Buying strictly for resale -in my short forty years of experience as a bead dealer- would not be very profitable on any level. When I buy beads because I love them, beads add beauty and enjoyment to my life and to the lifetimes of others in turnÖwhether we are able to resell them or not.

Those of us who are identifying important beads are preserving them for posterity when we place them into the hands of those who will give them the respect they properly deserve; I feel that this alone is a worthwhile lifetime ambition.

Getting back to the Chevron Issue, for example: So much of collecting is about connoisseurship; this is often about patina. Old chevrons are for those of us who can identify the difference. When the price drops they become affordable again -it is the cycle of life. Thus, the new and advanced collector alike can afford to become inspired again.

Just Fred -temporary custodian of a handful of collectible beads.



Modified by Frederick II at Fri, Apr 03, 2015, 23:01:56

© Copyright 2019
All rights reserved by Bead Collector Network and its users
Well said, Fred! I am doubly inspired to enjoy what I have, while I have it!
Re: I have never heard a bead seller say: "Beads are a good investment." -- Frederick II Post Reply Edit Forum Where am I?
Posted by: Rosanna Post Reply
04/02/2015, 21:25:16

And that includes everything in life, not just the beads!



Modified by Rosanna at Thu, Apr 02, 2015, 21:26:02

© Copyright 2019
All rights reserved by Bead Collector Network and its users
Agree with everyone...
Re: Did Chinese chevrons kill the trade bead collectibles? -- beadiste Post Reply Edit Forum Where am I?
Posted by: Joyce Post Reply
04/02/2015, 23:43:48

Thanks for sharing your thoughts, everybody.

Trade beads have enjoyed a decades-long run. Lisa Wataghani and the Picards were selling them in the States for some years before our Gambian friends began to bring them here. I think the pickings are getting thinner in Africa, plus the Asians are going there now and competing with the Gambians for the good stuff. Plus, Abdul Touray told me a year ago that he had begun bringing glass beads to China...I believe some interest may be taking hold there. But this is so, so late in the game...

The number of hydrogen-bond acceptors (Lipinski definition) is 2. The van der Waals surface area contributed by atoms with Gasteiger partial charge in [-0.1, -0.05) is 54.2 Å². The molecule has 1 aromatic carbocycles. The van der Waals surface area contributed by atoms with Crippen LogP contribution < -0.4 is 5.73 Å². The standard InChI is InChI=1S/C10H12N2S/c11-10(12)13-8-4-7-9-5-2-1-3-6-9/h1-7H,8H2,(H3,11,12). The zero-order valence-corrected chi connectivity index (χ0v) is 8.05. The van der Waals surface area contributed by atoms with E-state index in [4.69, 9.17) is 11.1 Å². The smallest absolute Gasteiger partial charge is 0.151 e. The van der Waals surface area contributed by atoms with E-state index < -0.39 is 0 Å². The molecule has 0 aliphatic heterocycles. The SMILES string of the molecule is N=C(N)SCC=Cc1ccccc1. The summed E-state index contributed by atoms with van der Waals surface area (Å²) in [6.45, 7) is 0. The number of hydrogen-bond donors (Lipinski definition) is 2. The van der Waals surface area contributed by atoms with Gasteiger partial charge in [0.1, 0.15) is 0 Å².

We knew in 2007 that the Chinese "trade bead style" chevron was going to have a negative effect on collectibility of the antique Venetian ones. They confuse amateurs and cause them to distrust the "real deal". I talked to more than one dealer at the old Rodeway that year whose intent was to unload their chevrons asap.....

However, bottom line is... chevrons remain very important - they define "trade beads" for many, and are the most "prestigious" of trade beads, probably stemming from the fact that we are taught that it was the village chiefs in African countries who were the main people who could afford to own them in quantity.

Chevrons will never go "out". There are so many ways to focus on chevrons, just look at the Picard on-line exhibits. I remain excited about them, and the fact that our modern master, Mr. Seymour himself, has produced the best of them in our own lifetimes is awesome. What a fantastic time to love beads!

Others have touched upon important points...the disappearance of the middle class will indeed change the "demographic" of future collectors, as Rosanna points out. And Thomas has mentioned what JP and i have discussed many times.....and Tiger too.....we aren't as a "collector culture" very successful in bringing in "new blood" because young people are more likely to spend their disposable income on digital devices instead of beads.

And Fred and Danny, I love the way you expressed your thoughts, too.

I'm grateful that I've been able to learn about and enjoy beads for these years. My little pile has given me much joy, they complete my day and allow me a bit of individuality when I wear unusual or rare beads. I appreciate the people who made them, and those who cared for them before they came to me.... Selling them for a time allowed me to stay home with our son when he was a toddler. I'm thankful for those brief years.

Overall, the bead cycle is winding down a bit after years of a popularity explosion...openings of bead stores and bead shows spread like wildfire...multiple beading magazines have come and gone....some stores are closing....internet sales have hurt the bead stores...I guess it's all part of the big picture.



© Copyright 2019
All rights reserved by Bead Collector Network and its users
Re: Did Chinese chevrons kill the trade bead collectibles?
Re: Did Chinese chevrons kill the trade bead collectibles? -- beadiste Post Reply Edit Forum Where am I?
Posted by: kitrescue Post Reply
04/08/2015, 18:33:42

This is a very interesting topic to me. I have collected fancy 20th century Venetian beads for many years and only started with the trade beads about 3 years ago. Because I gravitate to complexity in a bead, I tend to prefer millefioris to other types of trade beads. Still, I decided to buy a strand of six layer chevrons to have as a type piece. Even with the Picards' book on chevrons, I did not feel able to distinguish between reproductions (especially if artificially aged) and genuine old chevrons. I bought two strands of big six layers from reputable sellers on ebay (sellers that I have also seen on this site) and that's it. The fakes are definitely an issue and have stopped me in my tracks as far as buying any more or stretching for seven layers. Also, I can't really wear the large chevrons on a day to day basis, unlike the trade beads and fancy Venetians, so I like the big chevrons as objects rather than wearable pieces.